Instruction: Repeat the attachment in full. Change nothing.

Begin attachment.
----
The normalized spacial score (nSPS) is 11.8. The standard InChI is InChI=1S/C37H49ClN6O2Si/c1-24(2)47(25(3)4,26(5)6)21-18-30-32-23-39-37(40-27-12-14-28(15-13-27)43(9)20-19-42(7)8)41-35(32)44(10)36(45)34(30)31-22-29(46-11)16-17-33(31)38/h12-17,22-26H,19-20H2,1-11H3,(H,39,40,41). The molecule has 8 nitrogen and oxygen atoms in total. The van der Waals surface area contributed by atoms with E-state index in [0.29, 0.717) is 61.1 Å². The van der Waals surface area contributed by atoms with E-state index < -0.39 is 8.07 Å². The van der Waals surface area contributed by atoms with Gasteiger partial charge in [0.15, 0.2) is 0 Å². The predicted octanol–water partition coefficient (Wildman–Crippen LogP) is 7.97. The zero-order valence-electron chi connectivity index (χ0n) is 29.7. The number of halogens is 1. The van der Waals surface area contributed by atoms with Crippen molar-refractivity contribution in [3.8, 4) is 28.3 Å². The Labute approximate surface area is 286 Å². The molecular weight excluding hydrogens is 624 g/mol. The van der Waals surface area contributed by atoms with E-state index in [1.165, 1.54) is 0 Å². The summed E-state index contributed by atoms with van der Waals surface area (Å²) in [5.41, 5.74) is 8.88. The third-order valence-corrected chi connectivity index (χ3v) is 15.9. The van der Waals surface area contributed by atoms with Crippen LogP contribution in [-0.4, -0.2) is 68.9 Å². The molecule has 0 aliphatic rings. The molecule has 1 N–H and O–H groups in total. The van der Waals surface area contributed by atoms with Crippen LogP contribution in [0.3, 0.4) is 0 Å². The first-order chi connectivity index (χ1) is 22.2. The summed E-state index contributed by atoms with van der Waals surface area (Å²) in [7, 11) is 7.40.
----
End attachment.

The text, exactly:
The normalized spacial score (nSPS) is 11.8. The standard InChI is InChI=1S/C37H49ClN6O2Si/c1-24(2)47(25(3)4,26(5)6)21-18-30-32-23-39-37(40-27-12-14-28(15-13-27)43(9)20-19-42(7)8)41-35(32)44(10)36(45)34(30)31-22-29(46-11)16-17-33(31)38/h12-17,22-26H,19-20H2,1-11H3,(H,39,40,41). The molecule has 8 nitrogen and oxygen atoms in total. The van der Waals surface area contributed by atoms with E-state index in [0.29, 0.717) is 61.1 Å². The van der Waals surface area contributed by atoms with E-state index < -0.39 is 8.07 Å². The van der Waals surface area contributed by atoms with Gasteiger partial charge in [0.15, 0.2) is 0 Å². The predicted octanol–water partition coefficient (Wildman–Crippen LogP) is 7.97. The zero-order valence-electron chi connectivity index (χ0n) is 29.7. The number of halogens is 1. The van der Waals surface area contributed by atoms with Crippen molar-refractivity contribution in [3.8, 4) is 28.3 Å². The Labute approximate surface area is 286 Å². The molecular weight excluding hydrogens is 624 g/mol. The van der Waals surface area contributed by atoms with E-state index in [1.165, 1.54) is 0 Å². The summed E-state index contributed by atoms with van der Waals surface area (Å²) in [5.41, 5.74) is 8.88. The third-order valence-corrected chi connectivity index (χ3v) is 15.9. The van der Waals surface area contributed by atoms with Crippen LogP contribution in [-0.4, -0.2) is 68.9 Å². The molecule has 0 aliphatic rings. The molecule has 1 N–H and O–H groups in total. The van der Waals surface area contributed by atoms with Crippen LogP contribution in [0.3, 0.4) is 0 Å². The first-order chi connectivity index (χ1) is 22.2. The summed E-state index contributed by atoms with van der Waals surface area (Å²) in [7, 11) is 7.40.